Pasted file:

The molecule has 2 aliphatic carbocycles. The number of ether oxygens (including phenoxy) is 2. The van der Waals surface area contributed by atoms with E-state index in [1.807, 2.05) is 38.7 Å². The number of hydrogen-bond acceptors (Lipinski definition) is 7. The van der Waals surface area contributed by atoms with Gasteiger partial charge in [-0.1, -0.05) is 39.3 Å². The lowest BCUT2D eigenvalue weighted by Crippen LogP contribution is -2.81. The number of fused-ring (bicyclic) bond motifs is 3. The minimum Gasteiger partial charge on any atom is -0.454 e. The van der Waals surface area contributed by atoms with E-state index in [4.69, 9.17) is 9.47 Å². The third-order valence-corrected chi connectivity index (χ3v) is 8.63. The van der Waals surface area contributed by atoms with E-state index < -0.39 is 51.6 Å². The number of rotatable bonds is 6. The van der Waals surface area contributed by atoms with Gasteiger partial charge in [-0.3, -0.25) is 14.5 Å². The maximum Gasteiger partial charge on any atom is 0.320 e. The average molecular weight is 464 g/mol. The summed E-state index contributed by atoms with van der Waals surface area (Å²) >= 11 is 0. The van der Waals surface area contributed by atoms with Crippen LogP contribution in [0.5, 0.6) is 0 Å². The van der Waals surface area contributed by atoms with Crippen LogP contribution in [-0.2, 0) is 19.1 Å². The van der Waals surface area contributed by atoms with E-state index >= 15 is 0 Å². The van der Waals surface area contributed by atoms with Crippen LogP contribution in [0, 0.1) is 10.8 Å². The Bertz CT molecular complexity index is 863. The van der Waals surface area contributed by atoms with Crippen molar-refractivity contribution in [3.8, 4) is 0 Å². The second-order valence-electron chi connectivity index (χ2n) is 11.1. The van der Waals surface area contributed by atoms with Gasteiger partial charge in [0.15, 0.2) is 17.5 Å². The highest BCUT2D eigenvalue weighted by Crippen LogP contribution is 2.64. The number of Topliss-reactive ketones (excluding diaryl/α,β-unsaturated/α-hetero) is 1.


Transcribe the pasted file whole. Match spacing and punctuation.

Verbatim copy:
The molecule has 2 aliphatic carbocycles. The number of ether oxygens (including phenoxy) is 2. The van der Waals surface area contributed by atoms with E-state index in [1.807, 2.05) is 38.7 Å². The number of hydrogen-bond acceptors (Lipinski definition) is 7. The van der Waals surface area contributed by atoms with Gasteiger partial charge in [-0.1, -0.05) is 39.3 Å². The lowest BCUT2D eigenvalue weighted by Crippen LogP contribution is -2.81. The number of fused-ring (bicyclic) bond motifs is 3. The minimum Gasteiger partial charge on any atom is -0.454 e. The van der Waals surface area contributed by atoms with E-state index in [4.69, 9.17) is 9.47 Å². The third-order valence-corrected chi connectivity index (χ3v) is 8.63. The van der Waals surface area contributed by atoms with E-state index < -0.39 is 51.6 Å². The number of rotatable bonds is 6. The van der Waals surface area contributed by atoms with Gasteiger partial charge in [-0.3, -0.25) is 14.5 Å². The maximum Gasteiger partial charge on any atom is 0.320 e. The average molecular weight is 464 g/mol. The summed E-state index contributed by atoms with van der Waals surface area (Å²) >= 11 is 0. The van der Waals surface area contributed by atoms with Crippen LogP contribution in [0.5, 0.6) is 0 Å². The van der Waals surface area contributed by atoms with Crippen LogP contribution in [-0.2, 0) is 19.1 Å². The van der Waals surface area contributed by atoms with E-state index >= 15 is 0 Å². The van der Waals surface area contributed by atoms with Crippen LogP contribution in [0, 0.1) is 10.8 Å². The Bertz CT molecular complexity index is 863. The van der Waals surface area contributed by atoms with Crippen molar-refractivity contribution in [3.8, 4) is 0 Å². The second-order valence-electron chi connectivity index (χ2n) is 11.1. The van der Waals surface area contributed by atoms with Gasteiger partial charge in [0.15, 0.2) is 17.5 Å². The highest BCUT2D eigenvalue weighted by Crippen LogP contribution is 2.64. The number of Topliss-reactive ketones (excluding diaryl/α,β-unsaturated/α-hetero) is 1.